5 of the Most Common Types of Customer Complaints, and How to Handle Them
An online community can be the perfect outlet for transforming customer support into a powerful and engaging experience. Online communities provide efficient support through improved customer knowledge; people can resolve problems at their own speed and learn as much or as little as they want. Companies can pre-populate communities with strong content to address frequently asked questions. Further, customers can connect with others based on similar interests, such as product inquiries or support issues - and even route questions to experts for immediate answers.
However, no customer support strategy is perfect. Customers will continue to complain and customer support will fail to meet expectations. In fact, 78% of consumers end a business relationship due to poor customer service.
So how can you effectively resolve customer complaints and avoid the risk of losing their business? It depends on customer's beliefs, attitudes, and needs.
A study conducted by the University of Florida identified five types of customers and their complaints. Each archetype has different expectations that should be considered in order to effectively deliver customer support:
1. The Meek Customer
The Meek Customer will avoid submitting a complaint because he or she doesn't want to be a pain or believes you don't care.
How to Respond: Start a conversation - perhaps during a check-in call or by sending a Net Promoter Score (NPS) survey - to gauge customer satisfaction, start a dialog, and actively resolve any complaints.
The Risk: The customer will leave quietly without giving you any indication as to what went wrong. 91% of unhappy customers who are non-complainers simply leave. Do not view absence of feedback as a sign of satisfaction.
2. The Aggressive Customer
The exact opposite of the Meek Customer, the Aggressive Customer will loudly voice any complaints and will not accept excuses.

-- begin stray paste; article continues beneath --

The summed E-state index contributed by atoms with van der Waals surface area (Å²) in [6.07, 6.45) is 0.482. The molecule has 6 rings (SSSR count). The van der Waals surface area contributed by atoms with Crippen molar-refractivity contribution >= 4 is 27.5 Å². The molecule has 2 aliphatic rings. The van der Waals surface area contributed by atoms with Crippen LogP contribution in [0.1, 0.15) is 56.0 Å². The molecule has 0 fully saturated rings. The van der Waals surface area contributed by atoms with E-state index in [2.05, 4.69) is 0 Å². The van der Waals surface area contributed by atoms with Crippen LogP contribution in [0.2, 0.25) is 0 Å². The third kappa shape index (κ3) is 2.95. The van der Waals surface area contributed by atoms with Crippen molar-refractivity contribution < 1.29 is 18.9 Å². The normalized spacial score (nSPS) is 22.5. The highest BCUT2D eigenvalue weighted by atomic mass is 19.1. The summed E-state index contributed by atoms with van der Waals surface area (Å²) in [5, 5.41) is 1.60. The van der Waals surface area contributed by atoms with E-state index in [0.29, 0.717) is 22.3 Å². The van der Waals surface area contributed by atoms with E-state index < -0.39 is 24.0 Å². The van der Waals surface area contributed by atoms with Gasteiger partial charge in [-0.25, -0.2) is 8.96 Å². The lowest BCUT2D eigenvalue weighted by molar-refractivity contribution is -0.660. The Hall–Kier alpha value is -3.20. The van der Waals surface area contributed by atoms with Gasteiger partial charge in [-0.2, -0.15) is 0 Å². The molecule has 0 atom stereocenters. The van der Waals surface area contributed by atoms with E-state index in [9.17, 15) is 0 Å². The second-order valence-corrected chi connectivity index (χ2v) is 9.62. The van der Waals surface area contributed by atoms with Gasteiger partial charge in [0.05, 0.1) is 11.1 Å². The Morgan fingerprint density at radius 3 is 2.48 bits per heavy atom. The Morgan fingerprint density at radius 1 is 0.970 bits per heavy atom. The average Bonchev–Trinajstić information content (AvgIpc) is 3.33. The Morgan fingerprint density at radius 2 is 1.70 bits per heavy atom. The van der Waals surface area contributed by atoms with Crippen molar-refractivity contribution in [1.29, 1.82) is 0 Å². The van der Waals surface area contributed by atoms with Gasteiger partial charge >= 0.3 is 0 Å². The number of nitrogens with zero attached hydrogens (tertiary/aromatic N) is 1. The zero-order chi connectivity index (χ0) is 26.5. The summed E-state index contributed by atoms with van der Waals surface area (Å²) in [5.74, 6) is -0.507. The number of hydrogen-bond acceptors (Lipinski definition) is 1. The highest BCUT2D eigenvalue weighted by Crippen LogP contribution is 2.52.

How to Respond: Thank the customer for sharing their concern and listen. Be polite, agree on the definition of the problem, and explain what's being done to resolve the situation and when.
The Risk: In heated customer situations, it's easy to become confrontational. Mirroring the customer's aggressive behavior will only make the situation worse. Thanking the customers for sharing their concerns lets them know you are sincerely interested in hearing what they have to say and reaching a mutually-beneficial resolution.
3. The High Roller Customer
Perhaps your enterprise customers, these individuals pay well, and expect premium support. A High Roller Customer is likely to complain in a reasonable manner, unless he or she is an Aggressive Customer hybrid.
How to Respond: This customer wants the best. Listen respectfully, acknowledge that a problem exists, understand the details of the situation, and work to resolve the issue as quickly as possible.
The Risk: Like The Aggressive Customer, the High Roller Customer doesn't want to hear excuses. They want the problem resolved in a timely manner.
4. The Rip-Off Customer
Instead of looking for an answer or satisfactory support experience, the Rip-Off Customer is looking for a handout.
How to Respond: Maintain composure and respond objectively. If the customer constantly and repetitively says your solution isn't good enough, use accurate quantified data to backup your response.
The Risk: If not handled correctly, this customer may take advantage of your company and end up with something he or she doesn't deserve.
5. The Chronic Complainer Customer
The Chronic Complainer Customer is never happy and continuously reports issues.
How to Respond: Although it may be frustrating, it's still your responsibility to provide excellent support to the Chronic Complainer. He or she wants an apology. Listen respectfully, provide a sympathetic ear, and put forth an honest effort to correct the situation.
The Risk: It's very likely that the Chronic Complainer will contact support again. However, unlike the Rip-Off Customer, this customer will accept and appreciate your efforts to fix the situation. Despite their constant complaints, Chronic Complainers are often repeat customers and will tell others about positive support experiences.
No matter the complainer, actively take note of what your customer is saying. Complaints, although frustrating, present an opportunity to strengthen your support experience. After a support issue is resolved, use customer feedback as inspiration for new community content. For example, create a best practices checklist or new tutorial video based on a lessons learned from a conversation with an unhappy customer. This will create a more powerful self-service experience that benefits not only your customer, but also your support team.
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